Regular use of computers appears to reduce the incidence of dementia by up to 40 per cent according to a major study of more than 5,000 men aged 69-87, conducted in Western Australia over the last eight years.
Osvaldo Almeida, from the Western Australian Centre for Health and Ageing based at the University of Western Australia, and the lead investigator on the project, said that while there has been evidence that linked higher levels of education and mental activity with lower rates of dementia, this survey points to a similar link between computer use and dementia.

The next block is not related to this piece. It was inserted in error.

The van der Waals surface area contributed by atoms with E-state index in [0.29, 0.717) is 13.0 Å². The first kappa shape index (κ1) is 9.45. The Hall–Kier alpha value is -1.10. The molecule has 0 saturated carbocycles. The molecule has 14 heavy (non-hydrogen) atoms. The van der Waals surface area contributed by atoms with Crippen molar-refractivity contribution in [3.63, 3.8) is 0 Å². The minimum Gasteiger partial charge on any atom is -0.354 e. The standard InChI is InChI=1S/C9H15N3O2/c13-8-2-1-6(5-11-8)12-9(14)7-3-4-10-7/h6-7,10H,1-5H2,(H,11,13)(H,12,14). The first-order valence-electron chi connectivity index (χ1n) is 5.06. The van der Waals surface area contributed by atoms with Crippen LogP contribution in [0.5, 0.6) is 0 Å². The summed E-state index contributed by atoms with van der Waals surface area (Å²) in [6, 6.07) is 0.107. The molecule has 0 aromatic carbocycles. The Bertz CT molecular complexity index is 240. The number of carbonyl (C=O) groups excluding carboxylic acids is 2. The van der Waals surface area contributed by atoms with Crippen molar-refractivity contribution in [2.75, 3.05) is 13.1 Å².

“For those who use regularly the internet, email, browse information and communicate with family it seems to decrease the risk of dementia,” said Prof Almeida.
According to the paper, published in the current edition of the Plosone journal, 24 million people worldwide had been diagnosed with dementia in 2005. That figure had been expected to reach 50 million by 2025.
According to Prof Almeida however the WA study suggests that the future may in fact not be that bleak given that more and more older people now have access to technology.